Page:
If the muted rollout was an unexpected turn for a superstar whose previous efforts were heavily promoted for months on end, the end product was nothing short of shocking.
“Folklore” is milder, understated, and mature than Swift’s previous offerings, plunging into darkness on more than one occasion – but early reviews are bright.
“His emotional sharpness has never been so assured,” the Guardian wrote in a praising five-star review.
“The folklore is fresh, avant-garde, and most importantly, honest,” NME said.
The album, which Swift said she developed during the lockdown, features 16 delicately crafted tracks that at times rumble in ethereal soundscapes but never explode into the carefree, bubblegum pop that made the singer a star.
“Before this year, I probably would have thought too much about releasing this music at the ‘perfect’ time, but the times we live in keep reminding me that nothing is guaranteed,” Swift said ahead of the release. “My gut tells me that if you do something you love, you should just bring it into the world. This is the side of uncertainty that I can engage with. ”
Her moving new sound perfectly reflects the months of isolation Swift and her fans have gone through – and her followers were just as enthusiastic as the critics. “Once again, Taylor Swift proves why she’s one of the best songwriters of this decade,” one superfan concluded on Twitter.
“This whole album sounds like old books in a forgotten library have started singing their stories out loud to people who can’t come and pick them up anymore,” another theorized.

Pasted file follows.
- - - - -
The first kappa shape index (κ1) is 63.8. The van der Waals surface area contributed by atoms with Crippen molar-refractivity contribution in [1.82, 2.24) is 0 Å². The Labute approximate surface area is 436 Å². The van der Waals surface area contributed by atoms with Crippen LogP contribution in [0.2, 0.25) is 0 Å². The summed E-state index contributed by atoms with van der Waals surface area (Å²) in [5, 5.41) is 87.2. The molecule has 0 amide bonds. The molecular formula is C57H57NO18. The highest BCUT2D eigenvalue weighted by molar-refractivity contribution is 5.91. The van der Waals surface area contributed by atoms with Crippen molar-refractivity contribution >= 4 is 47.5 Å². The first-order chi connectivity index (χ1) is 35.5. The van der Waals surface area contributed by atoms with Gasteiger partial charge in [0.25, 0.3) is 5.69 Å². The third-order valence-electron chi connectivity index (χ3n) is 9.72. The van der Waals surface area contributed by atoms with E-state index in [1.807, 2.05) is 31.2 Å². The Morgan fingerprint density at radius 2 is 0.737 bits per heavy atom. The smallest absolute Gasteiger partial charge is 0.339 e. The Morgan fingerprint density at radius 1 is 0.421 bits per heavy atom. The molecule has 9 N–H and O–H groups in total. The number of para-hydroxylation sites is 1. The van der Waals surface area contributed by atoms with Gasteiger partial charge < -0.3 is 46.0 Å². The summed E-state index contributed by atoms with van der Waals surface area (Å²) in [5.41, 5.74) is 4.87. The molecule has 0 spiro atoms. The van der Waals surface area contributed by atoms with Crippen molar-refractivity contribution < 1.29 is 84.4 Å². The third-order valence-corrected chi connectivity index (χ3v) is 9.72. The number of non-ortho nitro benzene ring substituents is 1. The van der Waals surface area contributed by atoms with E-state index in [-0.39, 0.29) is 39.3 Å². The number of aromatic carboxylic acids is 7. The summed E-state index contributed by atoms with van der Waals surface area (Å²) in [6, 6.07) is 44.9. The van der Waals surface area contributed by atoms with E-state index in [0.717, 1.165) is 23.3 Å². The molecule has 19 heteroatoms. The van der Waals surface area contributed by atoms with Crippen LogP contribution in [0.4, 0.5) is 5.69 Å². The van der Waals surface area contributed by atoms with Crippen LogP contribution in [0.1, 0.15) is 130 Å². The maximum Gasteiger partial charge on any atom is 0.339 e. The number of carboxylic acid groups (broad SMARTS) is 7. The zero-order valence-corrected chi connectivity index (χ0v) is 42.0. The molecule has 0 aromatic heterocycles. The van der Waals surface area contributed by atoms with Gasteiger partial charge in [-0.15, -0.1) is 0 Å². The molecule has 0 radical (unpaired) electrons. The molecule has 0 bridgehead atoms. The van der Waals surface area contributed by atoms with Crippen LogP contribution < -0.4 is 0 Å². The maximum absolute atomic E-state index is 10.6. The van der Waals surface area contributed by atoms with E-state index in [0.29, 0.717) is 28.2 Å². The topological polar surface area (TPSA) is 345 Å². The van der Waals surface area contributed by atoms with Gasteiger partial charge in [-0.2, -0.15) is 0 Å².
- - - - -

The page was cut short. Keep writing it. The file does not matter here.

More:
English singer Maisie Peters was also full of praise, writing: “Happy folklore day my favorite is me trying, betty and invisible string and peace is her best song. It’s also his best album of all time. ”
“I would die for Taylor Swift,” was Halsey’s brevity. And Australian star Alex Lahey wrote, “This record @ taylorswift13 is amazing. Thank you for inspiring us all at such an uninspiring time of humanity. ”
The album opens with “the 1”, a contemplative track that envisions an alternate life with the one who escaped, and ends with “hoax”, a second person lament about a broken relationship.
“If my wishes came true, it would have been you,” Swift admits in the opening, sparking an inevitable debate over the song’s degree of autobiography.
“You beat my heart. I don’t want any shade of blue other than you… no other sadness in the world would do, ”she sings, closing the album.
Swift had a relationship with British actor Joe Alwyn, whom she beamed at on ‘Lover’ last year – even bragging about a poorly planned day trip through London with him on ‘London Boy’ – but fans speculated in online discussions Friday whether his words indicate a breakup.
The album came out with a video for “Cardigan,” which shows Swift getting lost in a dark “Alice in Wonderland” adventure, climbing into her piano to protect herself from a swirling storm.
Much of his fan attention was fixed on “Exile,” a slow-building duo developed and sung with indie-folk mainstays Bon Iver.
“Exile isn’t just a Taylor Swift song, it’s a lifestyle, a reason to breathe, an escape from this cruel world full of thieves,” one fan wrote on Twitter. “It’s art, the first gift you open at Christmas, a hug from a loved one, everything you ever wanted, everything you need.” ”
And NME considered “The Last Great American Dynasty” – a bouncy biography of 20th century socialite Rebekah Harkness – a “contender for the best Taylor Swift song ever written.”
Swift even swears a handful of times on the record, including in its very first line – something a number of fans have commented on.
The singer has been semi-silent in 2020 since the release of her Netflix documentary, “Miss Americana,” in January. But Swift is still one of pop’s biggest stars – and she apparently doesn’t need a lot of fanfare to turn heads.